In his philanthropic work, Evangelos Marinakis has various connections to the Ypsilantis family and has supported its causes. He’s had a bust of Alexander Ypsilantis commissioned, he’s contributed to festivals in honor of Pontian Greeks, he paid for a celebration of when the Filiki Eteria was founded (the group Alexander Ypsilatis led); and there’s also a linked monument to the Pontus Greek genocide in Alexandras Square. The fact that Evangelos M. Marinakis cares about preserving history, and honoring his roots and traditions shows him to be a very cultured, respectful and educated person, who knows that there are lessons to be learned from the past.
So, who is Alexander Ypsilantis? Alexander Ypsilantis was an important member of a Phanariot Greek family. Alexander Ypsilantis was a Pontian from Trabzon, born in Constantinople. He was a prince of the Danubian principalities.
He was part of the Imperial Russian cavalry who fought during the Napoleonic Wars. He fought in the Battle of Bautzen, and during that battle his right arm was torn off with a shell. In 1817 he became a Major General.
In 1820 he was offered the position of leader of the Filiki Eteria (when Count John Capodistria, the then Russian foreign minister, turned down the post). The Filiki Eteria, was a secret organization (a society of friends). The Filiki Eteria was important in starting the Greek War of Independence in 1821. Alexander Ypsilantis helped to approve the plan for the Greek War of Independence against the Ottoman Empire. The purpose was to help the Serbs and Montenegrins to revolt, to start a revolt in Wallachia, to promote civil unrest in Constantinople, to burn the Ottoman fleet, and to start a revolution in the Peloponnese.
Ypsilantis said that he had the support of Russia and there was indeed the Russo-Turkish War of 1828, where Russian troops marched to the outskirts of Constantinople, and forced the sultan to recognize the new Greek state. But, Ypsilantis lost a lot of support throughout his life, and there ensued many battles against the Ottomans but Ypsilantis was eventually defeated and he fled north. Pontic Greeks were expelled from Turkey to Greece. Ypsilantis and his remaining followers went to Ramnic and Ypsilantis was kept in close confinement for seven years. He died in Vienna.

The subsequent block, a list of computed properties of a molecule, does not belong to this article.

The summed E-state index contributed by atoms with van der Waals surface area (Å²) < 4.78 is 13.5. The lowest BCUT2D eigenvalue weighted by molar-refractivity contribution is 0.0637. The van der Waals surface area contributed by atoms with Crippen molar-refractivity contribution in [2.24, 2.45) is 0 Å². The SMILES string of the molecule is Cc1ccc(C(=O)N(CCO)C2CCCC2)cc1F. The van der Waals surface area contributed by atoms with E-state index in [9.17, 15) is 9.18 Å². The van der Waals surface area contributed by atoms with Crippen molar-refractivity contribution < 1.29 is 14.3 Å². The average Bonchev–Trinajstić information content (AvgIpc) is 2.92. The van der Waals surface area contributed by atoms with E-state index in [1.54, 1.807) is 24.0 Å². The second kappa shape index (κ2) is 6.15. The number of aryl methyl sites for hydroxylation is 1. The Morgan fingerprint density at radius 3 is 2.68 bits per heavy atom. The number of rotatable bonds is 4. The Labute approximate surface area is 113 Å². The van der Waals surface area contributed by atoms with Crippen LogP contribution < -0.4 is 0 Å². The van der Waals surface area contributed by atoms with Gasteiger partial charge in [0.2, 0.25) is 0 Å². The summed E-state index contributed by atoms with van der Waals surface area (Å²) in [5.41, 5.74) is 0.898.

In September 2014, Evangelos Marinakis put up the money himself to commemorate the founding of the Filiki Etairia which had occurred 200 years before. He also funded a bust to be created of Alexander Ypsilantis in Athens.
In December of 2017, there was a Pan-Hellenic Festival of Pontian Greek Dance that has thousands of dancers and spectators, at the event Evangelos Marinakis was honored for his support of Pontian Hellenism. At the event, there was a tribute to the Ypsilantis family to whom the whole event was dedicated, the tribute was called: “The vision of the Ypsilantises, the Courage of the Pyrrichios.” Pyrrichios was a kind of Greek war dance. At the event, a plaque was awarded to Marinakis. He sadly was abroad and unable to collect it himself, but a representative passed on his thanks for it. Mayor Moralis, who is also a President at Olympiacos FC, acknowledged that many of these Pontian refugees, then integrated into Piraeus society and became hard-working industrious citizens, who really contributed to society and culture. He acknowledged how Pontian Hellenism was an important part of the culture.